Super Lawyers
William C. Altreuter

Friday, October 05, 2012

What the hell, a post about law for a change of pace. New York Labor Law § 240 is a statute that makes property owners and general contractors strictly liable to construction workers in certain types of accidents. The owner or general contractor can, in turn, seek indemnification from the worker's employer under two circumstances. If there is a contract that provides that the employer must indemnify the owner (or G. C.) then that will be enforced. In the alternative, if the injured worker has sustained a "grave injury" as defined by the Worker's Compensation Law, then the owner (or G.C.), then the owner (or G.C.) can seek "common law indemnification".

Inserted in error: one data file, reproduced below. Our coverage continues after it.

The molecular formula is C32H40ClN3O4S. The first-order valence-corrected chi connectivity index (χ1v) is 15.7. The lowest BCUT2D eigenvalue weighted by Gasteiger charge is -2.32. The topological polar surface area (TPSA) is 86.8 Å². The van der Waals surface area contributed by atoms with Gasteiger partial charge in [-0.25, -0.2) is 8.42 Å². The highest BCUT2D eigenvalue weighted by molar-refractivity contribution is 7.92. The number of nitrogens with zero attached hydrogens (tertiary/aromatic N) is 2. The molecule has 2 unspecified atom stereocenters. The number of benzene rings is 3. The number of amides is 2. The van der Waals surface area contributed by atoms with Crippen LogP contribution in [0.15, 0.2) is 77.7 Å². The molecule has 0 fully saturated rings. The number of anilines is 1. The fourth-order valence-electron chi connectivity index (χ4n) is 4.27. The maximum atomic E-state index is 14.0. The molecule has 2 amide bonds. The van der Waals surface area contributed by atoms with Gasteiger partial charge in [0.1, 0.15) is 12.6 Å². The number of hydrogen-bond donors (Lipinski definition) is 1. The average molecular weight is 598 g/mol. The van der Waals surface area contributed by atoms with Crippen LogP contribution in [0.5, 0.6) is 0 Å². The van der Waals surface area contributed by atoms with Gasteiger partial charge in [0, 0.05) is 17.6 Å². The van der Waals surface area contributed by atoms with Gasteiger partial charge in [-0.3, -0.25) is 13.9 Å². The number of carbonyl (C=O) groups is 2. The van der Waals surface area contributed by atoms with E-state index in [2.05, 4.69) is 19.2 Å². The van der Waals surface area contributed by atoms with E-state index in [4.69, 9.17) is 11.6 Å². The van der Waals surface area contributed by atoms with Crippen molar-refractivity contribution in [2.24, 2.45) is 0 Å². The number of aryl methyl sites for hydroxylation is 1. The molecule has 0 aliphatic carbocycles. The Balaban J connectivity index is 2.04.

Comes now New York Hosp. Med. Ctr. of Queens v Microtech Contr. Corp., in which the property owner seeks contribution from the injured employees' employer on the grounds that the employer "failed to verify the immigration status of the subject employees and that this failure constituted a violation of the Immigration Reform and Control Act of 1986 (8 USC § 1324a). The argument was, more or less, that the IRCA prempts the New York's Worker's Compensation law. Nice try, but no dice. It is pretty well established that undocumented aliens can recover lost wages or collect Workers' Compensation benefits for personal injuries sustained on the job. If the IRCA does not preempt Comp under those circumstances, the Second Department reckons it doesn't in this case either. Interestingly, it is not clear from the opinion that the injured employees were actually out-of-status. The case was decided on a motion to dismiss rather than on a motion for summary judgment. Would the outcome have been different if a record had been built establishing that the employer's hiring practices were negligent and created a risk of harm to the property owner that was different from what otherwise might have been contemplated? I can picture what that record would look like-- it would have a contract that specifically provided that the employer would conform with all state and federal statutes and regulations including, specifically the IRCA; and that all employees would be known to the employer to be competent and capable. Then the record would show that there was no vetting process by the employer in hiring-- that every morning the foreman went to Home Depot and hired whoever was there. Then there'd be some showing that there was no effort on the part of the employer to train the employees on safety matters. (This set of facts, by the way, is the set we pretty much saw in roughly seven out of ten § 240 cases back before the grave injury standard was passed-- basically in every case that didn't involve union employees.) On those facts I think you might persuade a court that the owner was entitled to the protections of the IRCA, but you'll have a tougher row to hoe doing it now.

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